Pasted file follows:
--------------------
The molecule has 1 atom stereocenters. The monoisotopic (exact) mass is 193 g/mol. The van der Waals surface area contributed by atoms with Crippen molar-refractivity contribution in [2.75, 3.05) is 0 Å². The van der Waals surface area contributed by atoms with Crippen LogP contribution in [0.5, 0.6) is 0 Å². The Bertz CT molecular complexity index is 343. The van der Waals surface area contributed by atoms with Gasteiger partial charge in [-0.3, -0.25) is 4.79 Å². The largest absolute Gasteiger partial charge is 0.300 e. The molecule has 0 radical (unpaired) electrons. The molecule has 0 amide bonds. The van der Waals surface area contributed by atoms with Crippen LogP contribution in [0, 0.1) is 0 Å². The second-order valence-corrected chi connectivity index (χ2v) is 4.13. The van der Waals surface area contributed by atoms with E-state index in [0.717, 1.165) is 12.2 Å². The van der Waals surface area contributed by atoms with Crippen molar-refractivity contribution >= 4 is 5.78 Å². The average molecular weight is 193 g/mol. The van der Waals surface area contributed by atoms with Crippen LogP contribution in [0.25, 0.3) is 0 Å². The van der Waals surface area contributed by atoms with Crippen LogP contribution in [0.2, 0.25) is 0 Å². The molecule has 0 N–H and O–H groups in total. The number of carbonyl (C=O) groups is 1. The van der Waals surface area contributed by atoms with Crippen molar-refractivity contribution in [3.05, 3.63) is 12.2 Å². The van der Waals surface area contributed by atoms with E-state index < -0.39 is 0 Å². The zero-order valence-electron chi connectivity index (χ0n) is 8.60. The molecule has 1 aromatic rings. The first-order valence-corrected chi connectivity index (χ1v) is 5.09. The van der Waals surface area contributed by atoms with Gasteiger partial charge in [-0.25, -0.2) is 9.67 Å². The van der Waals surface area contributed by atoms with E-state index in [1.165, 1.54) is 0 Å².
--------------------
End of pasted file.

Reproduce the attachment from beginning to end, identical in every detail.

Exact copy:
The molecule has 1 atom stereocenters. The monoisotopic (exact) mass is 193 g/mol. The van der Waals surface area contributed by atoms with Crippen molar-refractivity contribution in [2.75, 3.05) is 0 Å². The van der Waals surface area contributed by atoms with Crippen LogP contribution in [0.5, 0.6) is 0 Å². The Bertz CT molecular complexity index is 343. The van der Waals surface area contributed by atoms with Gasteiger partial charge in [-0.3, -0.25) is 4.79 Å². The largest absolute Gasteiger partial charge is 0.300 e. The molecule has 0 radical (unpaired) electrons. The molecule has 0 amide bonds. The van der Waals surface area contributed by atoms with Crippen LogP contribution in [0, 0.1) is 0 Å². The second-order valence-corrected chi connectivity index (χ2v) is 4.13. The van der Waals surface area contributed by atoms with E-state index in [0.717, 1.165) is 12.2 Å². The van der Waals surface area contributed by atoms with Crippen molar-refractivity contribution >= 4 is 5.78 Å². The average molecular weight is 193 g/mol. The van der Waals surface area contributed by atoms with Crippen LogP contribution in [0.25, 0.3) is 0 Å². The van der Waals surface area contributed by atoms with Crippen LogP contribution in [0.2, 0.25) is 0 Å². The molecule has 0 N–H and O–H groups in total. The number of carbonyl (C=O) groups is 1. The van der Waals surface area contributed by atoms with Crippen molar-refractivity contribution in [3.05, 3.63) is 12.2 Å². The van der Waals surface area contributed by atoms with E-state index < -0.39 is 0 Å². The zero-order valence-electron chi connectivity index (χ0n) is 8.60. The molecule has 1 aromatic rings. The first-order valence-corrected chi connectivity index (χ1v) is 5.09. The van der Waals surface area contributed by atoms with Gasteiger partial charge in [-0.25, -0.2) is 9.67 Å². The van der Waals surface area contributed by atoms with E-state index in [1.165, 1.54) is 0 Å².